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Capitals don’t have time to obsess over squandered opportunity in Game 5
Question of the Day
After what should have been a Game 5 victory over the Rangers came crashing down in the final 7.6 seconds of regulation, Laich woke up disappointed in himself for not picking up Joel Ward. It was Ward’s double-minor penalty for high-sticking with 21.3 seconds left that led to two goals in Monday night’s 3-2 overtime defeat.
“You have to accept the bad with the good, I guess,” he said. “Good breaks, bad breaks. We just keep moving forward.”
That’s all the Capitals can do going into Wednesday’s Game 6 at Verizon Center, facing elimination without the opponent in the same spot for the first time during these playoffs. It’s a difficult position to be in, made even harder by the need to quickly rebound from a devastating loss.
“You will. It’s tough. There’s no doubt when you’re so close to winning the game and all of a sudden you’re on your heels and you end up losing,” alternate captain Mike Knuble said. “Good thing is we’re going home, have a big home game Wednesday, and we’ll have a chance to try to bring a seventh game back [to New York].”
The Caps bounced back from overtime losses to win the next game three times in this postseason, including the Game 3 marathon in this series. But given that this one was in the bag until Brad Richards‘ goal in the waning seconds, the emotional turnaround might be tougher than losing in triple overtime.
“I think so, but you’ve just got to forget about it,” center Nicklas Backstrom said. “It’s bad luck I think, it’s just [7.6] seconds left and the puck was bouncing all over the place. I guess that happens in hockey sometimes and you’ve just got to bounce back.”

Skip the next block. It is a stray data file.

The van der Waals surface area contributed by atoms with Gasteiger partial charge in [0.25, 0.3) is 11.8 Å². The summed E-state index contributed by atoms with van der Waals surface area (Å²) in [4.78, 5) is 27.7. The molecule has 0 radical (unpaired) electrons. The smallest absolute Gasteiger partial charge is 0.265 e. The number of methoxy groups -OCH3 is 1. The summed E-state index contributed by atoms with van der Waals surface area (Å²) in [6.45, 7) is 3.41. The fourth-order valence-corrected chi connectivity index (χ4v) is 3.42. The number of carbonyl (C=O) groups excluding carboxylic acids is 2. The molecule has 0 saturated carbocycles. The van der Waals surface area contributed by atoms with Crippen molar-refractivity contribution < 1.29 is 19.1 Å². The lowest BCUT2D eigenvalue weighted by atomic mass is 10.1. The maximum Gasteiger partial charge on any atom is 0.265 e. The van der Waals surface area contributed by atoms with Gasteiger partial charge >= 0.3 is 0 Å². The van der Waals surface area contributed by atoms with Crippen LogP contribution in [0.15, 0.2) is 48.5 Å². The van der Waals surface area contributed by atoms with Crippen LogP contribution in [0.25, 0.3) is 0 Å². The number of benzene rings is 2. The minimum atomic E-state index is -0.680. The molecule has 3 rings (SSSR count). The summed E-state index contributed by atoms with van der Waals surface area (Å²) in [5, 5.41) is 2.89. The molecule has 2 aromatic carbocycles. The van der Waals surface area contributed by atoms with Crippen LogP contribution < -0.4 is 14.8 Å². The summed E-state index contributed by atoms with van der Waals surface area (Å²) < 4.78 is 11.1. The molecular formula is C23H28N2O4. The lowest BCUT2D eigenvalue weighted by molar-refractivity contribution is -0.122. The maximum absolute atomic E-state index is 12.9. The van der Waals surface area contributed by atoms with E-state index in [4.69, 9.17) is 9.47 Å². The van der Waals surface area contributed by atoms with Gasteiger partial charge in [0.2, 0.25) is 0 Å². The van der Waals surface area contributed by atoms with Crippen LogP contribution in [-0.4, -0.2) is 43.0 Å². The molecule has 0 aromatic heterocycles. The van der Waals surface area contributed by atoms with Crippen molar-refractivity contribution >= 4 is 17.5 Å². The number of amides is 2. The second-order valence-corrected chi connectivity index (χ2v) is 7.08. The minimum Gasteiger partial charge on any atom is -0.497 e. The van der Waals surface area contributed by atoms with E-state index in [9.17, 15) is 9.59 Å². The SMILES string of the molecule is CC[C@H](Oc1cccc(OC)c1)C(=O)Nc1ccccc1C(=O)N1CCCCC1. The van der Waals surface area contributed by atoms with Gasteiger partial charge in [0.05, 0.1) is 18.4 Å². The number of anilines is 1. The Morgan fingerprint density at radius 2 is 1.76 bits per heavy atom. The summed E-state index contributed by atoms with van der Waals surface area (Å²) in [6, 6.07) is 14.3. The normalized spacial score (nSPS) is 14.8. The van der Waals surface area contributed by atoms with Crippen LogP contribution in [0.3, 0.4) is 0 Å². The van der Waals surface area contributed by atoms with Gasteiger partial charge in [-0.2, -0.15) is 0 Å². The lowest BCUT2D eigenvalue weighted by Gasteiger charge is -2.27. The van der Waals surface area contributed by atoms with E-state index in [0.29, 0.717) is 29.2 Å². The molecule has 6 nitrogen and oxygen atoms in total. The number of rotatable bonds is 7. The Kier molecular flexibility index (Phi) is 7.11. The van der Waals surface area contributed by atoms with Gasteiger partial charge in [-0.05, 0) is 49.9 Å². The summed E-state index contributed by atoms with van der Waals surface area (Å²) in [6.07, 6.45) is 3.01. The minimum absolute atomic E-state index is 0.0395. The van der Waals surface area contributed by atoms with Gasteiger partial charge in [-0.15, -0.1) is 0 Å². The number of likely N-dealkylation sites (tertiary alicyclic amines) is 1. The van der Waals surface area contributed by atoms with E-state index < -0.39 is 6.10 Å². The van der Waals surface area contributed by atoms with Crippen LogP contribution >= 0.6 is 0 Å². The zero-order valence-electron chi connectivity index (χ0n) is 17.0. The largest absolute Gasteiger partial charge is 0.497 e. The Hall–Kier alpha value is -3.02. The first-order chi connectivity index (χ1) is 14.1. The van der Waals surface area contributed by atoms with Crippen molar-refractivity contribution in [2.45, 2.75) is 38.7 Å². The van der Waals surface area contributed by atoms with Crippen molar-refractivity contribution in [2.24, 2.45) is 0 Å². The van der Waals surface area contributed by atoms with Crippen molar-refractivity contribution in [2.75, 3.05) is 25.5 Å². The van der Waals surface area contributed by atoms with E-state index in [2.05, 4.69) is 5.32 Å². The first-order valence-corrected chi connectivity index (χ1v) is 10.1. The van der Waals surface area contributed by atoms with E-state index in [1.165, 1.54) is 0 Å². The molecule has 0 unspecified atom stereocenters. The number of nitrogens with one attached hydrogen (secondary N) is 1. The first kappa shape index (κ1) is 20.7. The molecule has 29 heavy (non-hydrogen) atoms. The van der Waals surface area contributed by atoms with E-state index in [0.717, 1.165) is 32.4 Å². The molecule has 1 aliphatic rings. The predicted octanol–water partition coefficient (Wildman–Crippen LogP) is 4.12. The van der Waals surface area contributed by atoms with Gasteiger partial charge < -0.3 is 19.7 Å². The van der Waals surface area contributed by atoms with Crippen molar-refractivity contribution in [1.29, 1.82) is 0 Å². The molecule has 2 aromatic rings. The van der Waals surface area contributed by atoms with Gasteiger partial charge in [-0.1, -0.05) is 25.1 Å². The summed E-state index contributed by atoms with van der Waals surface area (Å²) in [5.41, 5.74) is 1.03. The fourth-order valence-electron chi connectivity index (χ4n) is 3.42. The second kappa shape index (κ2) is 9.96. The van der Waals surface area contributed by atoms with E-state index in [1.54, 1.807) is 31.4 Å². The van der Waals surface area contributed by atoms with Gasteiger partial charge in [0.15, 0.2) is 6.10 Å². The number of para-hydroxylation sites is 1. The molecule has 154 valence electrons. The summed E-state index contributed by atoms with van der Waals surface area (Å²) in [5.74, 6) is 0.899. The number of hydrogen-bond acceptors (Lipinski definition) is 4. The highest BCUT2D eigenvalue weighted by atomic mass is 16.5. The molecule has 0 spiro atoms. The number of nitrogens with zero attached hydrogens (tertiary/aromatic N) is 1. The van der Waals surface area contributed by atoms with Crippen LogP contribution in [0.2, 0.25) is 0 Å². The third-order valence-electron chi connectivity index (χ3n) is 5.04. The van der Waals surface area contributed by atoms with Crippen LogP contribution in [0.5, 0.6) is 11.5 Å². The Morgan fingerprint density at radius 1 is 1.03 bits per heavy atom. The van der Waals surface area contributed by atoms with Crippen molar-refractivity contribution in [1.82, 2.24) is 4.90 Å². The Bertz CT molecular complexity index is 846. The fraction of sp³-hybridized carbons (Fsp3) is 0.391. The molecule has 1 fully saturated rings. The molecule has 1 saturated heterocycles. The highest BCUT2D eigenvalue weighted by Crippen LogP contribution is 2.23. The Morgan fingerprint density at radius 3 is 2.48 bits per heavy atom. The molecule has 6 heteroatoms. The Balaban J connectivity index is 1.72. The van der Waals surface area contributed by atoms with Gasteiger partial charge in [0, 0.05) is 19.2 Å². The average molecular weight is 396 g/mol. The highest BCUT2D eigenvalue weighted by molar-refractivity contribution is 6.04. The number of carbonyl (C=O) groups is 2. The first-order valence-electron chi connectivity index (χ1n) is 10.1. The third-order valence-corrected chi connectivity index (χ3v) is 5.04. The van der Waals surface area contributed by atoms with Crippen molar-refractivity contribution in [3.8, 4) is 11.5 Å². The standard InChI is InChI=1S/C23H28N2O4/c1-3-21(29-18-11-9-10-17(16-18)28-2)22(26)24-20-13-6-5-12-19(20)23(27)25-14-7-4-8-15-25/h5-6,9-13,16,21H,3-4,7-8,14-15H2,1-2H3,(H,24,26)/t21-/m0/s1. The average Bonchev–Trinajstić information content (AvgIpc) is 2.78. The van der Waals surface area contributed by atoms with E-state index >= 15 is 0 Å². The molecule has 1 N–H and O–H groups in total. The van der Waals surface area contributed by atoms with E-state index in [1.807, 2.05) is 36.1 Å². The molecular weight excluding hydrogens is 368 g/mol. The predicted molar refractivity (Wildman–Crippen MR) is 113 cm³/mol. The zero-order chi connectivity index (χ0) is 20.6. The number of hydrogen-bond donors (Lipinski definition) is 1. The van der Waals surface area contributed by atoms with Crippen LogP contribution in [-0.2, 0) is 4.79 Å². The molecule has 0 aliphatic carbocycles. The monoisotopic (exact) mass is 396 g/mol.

Frustration mixed with despair in the moments after Game 5, which ended on defenseman Marc Staal’s power-play goal just 1:35 into overtime. All Ward could do was watch from the penalty box.
“It’s definitely a letdown. I definitely let the squad down,” Ward said. “I cost us the game with a terrible play.”
Teammates were quick to say it wasn’t Ward’s fault. The Capitals missed several chances to expand their lead in the third, and they lost the game’s final seven faceoffs. The penalty kill also imploded after not allowing the Rangers a shot on their first three chances.
All that considered, they were close to turning the tables and taking a 3-2 series lead.
“A loss is a loss. We know we should’ve won that game, so we have a good feeling in this game,” defenseman Karl Alzner said. “It’s not like we got beat 5-0; it was a close one that we should’ve put away in the third there. It’s just a game.”
A day away from on-ice work that included a team meeting and video session might be the kind of separation they need from the OT loss.
“I think everyone’s realizing that let’s just get it out of our heads now, let’s just focus on what we need to focus on,” defenseman John Carlson said. “That stuff happens.”
Marcus Johansson and others said the Caps need to accentuate the positives from Game 5, such as getting quality scoring chances and another solid outing from rookie goalie Braden Holtby. Another positive is that, not counting shootouts, they haven’t lost back-to-back games since mid-March.
That shows a resiliency that the Caps need now more than ever.
“We have a very good hockey team. We never get too high, never get too low. We stay pretty composed,” Laich said. “I just think we control our emotions a little better. I mean, even when we win, we’re not bouncing off the ceiling. It’s more of a business atmosphere. And when we lose, we know we can bounce back.”
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